Components of an RLA
When discussing RLAs, it is important to know and understand the terminology and concepts involved in the process. An understanding of theses terms and concepts can ensure that RLAs serve their intended purpose. Below are the primary concepts and terminology used in RLAs.
The largest chance that the audit will fail to detect and correct an incorrectly reported outcome. For example, Colorado’s first RLA had a risk limit of 9%, which meant there was a 91% chance that the audit would correct an incorrect outcome if the outcome was wrong. The risk limit is often set in administrative rule by the state or county official conducting the audit.
Outcome refers to the winner(s) of a contest, not the vote totals. A wrong outcome is when an originally reported outcome disagrees with a full hand count.
This is the measure used to determine the “closeness” of the election and may factor into the number of ballots to be examined in some forms of RLAs. See below for more information on types of RLAs.
The contest (race) selected for a risk-limiting audit. One or more contest can be selected for auditing but it is the target contest that determines the initial number of ballots selected for audit.
The number of ballots required to be audited before an audit can be stopped. The sample size can be impacted by factors such as the contest selected, the diluted margin and the risk limit. If discrepancies are uncovered during an RLA, the sample size may increase and could lead to a full hand recount.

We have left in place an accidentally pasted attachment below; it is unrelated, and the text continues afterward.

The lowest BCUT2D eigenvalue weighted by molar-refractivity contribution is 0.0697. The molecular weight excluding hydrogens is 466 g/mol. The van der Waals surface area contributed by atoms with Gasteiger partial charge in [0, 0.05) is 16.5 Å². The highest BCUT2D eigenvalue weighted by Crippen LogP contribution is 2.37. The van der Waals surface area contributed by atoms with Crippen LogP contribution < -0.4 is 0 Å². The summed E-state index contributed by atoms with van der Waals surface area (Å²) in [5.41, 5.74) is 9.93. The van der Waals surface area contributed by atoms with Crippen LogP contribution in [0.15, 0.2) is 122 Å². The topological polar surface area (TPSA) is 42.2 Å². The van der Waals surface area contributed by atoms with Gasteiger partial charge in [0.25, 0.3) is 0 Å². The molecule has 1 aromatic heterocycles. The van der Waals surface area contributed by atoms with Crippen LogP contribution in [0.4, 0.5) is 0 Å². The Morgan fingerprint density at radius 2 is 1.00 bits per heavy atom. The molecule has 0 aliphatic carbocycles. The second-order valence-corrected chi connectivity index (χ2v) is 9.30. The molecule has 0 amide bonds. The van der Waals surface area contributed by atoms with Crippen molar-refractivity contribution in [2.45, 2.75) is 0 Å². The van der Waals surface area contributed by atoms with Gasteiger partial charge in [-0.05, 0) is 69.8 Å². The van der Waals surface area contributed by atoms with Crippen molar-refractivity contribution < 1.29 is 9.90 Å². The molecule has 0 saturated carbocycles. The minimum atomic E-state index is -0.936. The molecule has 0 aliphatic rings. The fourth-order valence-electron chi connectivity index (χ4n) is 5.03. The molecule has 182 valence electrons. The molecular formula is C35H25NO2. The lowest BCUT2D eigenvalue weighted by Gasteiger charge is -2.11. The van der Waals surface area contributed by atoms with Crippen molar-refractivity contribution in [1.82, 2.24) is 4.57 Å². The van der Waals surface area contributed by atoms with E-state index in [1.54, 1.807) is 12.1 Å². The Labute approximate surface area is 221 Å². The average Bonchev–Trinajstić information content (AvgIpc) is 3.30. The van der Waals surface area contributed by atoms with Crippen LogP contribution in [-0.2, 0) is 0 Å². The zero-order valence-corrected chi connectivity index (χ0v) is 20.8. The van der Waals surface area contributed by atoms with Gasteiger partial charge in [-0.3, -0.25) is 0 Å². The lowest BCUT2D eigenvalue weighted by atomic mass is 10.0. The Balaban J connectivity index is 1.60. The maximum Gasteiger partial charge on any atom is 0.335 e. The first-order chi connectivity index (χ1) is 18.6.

Cast Vote Record (CVR)
The CVR is the digital representation of all the selections on an individual ballot card that has been scanned and tabulated.
Being able to locate a single ballot is necessary for conducting ballot comparison RLAs. The imprinting process prints a unique and anonymous identifier (usually a series of numbers) on each individual ballot scanned. This ensures the correct ballot can be retrieved and compared to the CVR if that ballot is selected to be audited.
A record cataloging all voted ballots including total quantities and where and how each physical ballot is stored. A ballot manifest is essential for all methods of RLAs and must be created by the local election official, independent of the voting system. The information included in the ballot manifest will depend on how ballots are counted (centrally or at each polling location).
RLAs rely on random sampling to ensure that all ballots are equally likely to be selected. This ensures that the audit process is not subject to manipulation or an inadvertent bias in selecting some ballots over others. The random sampling should not be predictable before the sample is selected and should provide a way to be publicly verified.
Random Seed Number
A random number sequence that is created and used to generate the pseudorandom numbers that guide and determine which ballots are selected to be audited.